Town of Glen St. Mary 

Florida's Outstanding Rural Community of the Year-2004

July 16, 2019

The Town of Glen St. Mary held the regular monthly meeting on Tuesday,
July 16, 2019 at 7:00 P.M. at the Town Hall with Council MembersDavis, Foster, Hodges and Rhynehardt present.  Mayor Juanice Padgett presided over the meeting.  Mayor Padgett asked Mr. David Crummey to open with prayer followed by the flag salute. 


Note: These meeting minutes are a summarized version of the actual discussions at the meeting.  These are not verbatim transcripts.  For a complete audio recording of the discussion please contact Donna Loadholtz at


Minutes:  Consideration:

A)    Approval of minutes of June 18, 2019 – Workshop and June 18, 2019 - Regular Monthly MeetingOn a motion by CouncilMember Davis, second by Councilman Foster, the Board voted to approve theminutes as presented. (Vote 5-0)


Policy Agenda Items:

A)    2017/2018 Annual Audit – Kyla Taylor with Lyons and Lyons CPA’s – Mr. Clay Lyons of Lyons and Lyons CPA’s presented the 2017/2018 annual audit.  He pointed out several pages throughout the audit booklet explaining the balancing and summarizations for both the General Operating account and Water/Sewer Account.  The same findings of lack of segregation of duties were noted, but very common in small communities.  Mr. Lyons asked that the Council look over the audit and call him if they should have any questions about anything.  He told Council calling and asking questions would not cost extra, but is included with their services.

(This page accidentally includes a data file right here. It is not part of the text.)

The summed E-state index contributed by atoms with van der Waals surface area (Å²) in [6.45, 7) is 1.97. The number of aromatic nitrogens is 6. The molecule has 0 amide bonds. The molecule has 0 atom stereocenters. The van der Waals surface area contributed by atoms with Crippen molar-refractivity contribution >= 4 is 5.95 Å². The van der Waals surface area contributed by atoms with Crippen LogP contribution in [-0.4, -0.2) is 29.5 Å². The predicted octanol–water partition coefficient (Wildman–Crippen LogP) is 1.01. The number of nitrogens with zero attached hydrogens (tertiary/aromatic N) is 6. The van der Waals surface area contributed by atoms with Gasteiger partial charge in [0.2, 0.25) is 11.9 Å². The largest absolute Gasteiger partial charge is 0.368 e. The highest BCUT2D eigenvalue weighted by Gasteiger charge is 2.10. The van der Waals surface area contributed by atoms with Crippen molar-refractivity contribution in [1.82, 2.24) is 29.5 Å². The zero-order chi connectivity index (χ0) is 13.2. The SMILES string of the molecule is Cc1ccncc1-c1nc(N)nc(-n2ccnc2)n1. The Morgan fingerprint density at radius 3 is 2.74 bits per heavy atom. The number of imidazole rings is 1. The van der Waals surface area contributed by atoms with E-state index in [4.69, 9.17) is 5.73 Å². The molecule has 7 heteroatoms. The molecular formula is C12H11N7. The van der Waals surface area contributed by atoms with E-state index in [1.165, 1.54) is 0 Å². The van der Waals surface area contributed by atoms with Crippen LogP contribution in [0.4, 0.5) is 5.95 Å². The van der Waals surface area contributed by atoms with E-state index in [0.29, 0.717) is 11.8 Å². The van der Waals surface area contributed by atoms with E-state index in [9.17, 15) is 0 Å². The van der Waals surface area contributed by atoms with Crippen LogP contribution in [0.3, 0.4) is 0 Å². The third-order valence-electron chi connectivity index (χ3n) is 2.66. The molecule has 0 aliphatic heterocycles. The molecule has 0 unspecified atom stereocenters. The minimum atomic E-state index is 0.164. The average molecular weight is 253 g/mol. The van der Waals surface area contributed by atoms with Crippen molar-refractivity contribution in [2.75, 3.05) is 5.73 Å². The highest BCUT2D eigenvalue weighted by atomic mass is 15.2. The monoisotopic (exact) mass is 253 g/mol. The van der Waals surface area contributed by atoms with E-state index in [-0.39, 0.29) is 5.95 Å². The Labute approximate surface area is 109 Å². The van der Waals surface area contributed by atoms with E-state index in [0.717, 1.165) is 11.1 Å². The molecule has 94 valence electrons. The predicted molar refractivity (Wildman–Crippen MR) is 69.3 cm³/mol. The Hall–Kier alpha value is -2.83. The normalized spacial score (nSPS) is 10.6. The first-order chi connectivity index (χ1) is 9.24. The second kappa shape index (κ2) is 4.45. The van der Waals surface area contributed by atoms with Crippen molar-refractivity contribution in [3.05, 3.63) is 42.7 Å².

B)    Vote to Accept the 2017/2018 Annual Audit - On a motion by Council Member Hodges, second by Councilman Rhynehardt, the board voted to accept the 2017/2018 Annual Audit as presented.  (Vote 5-0)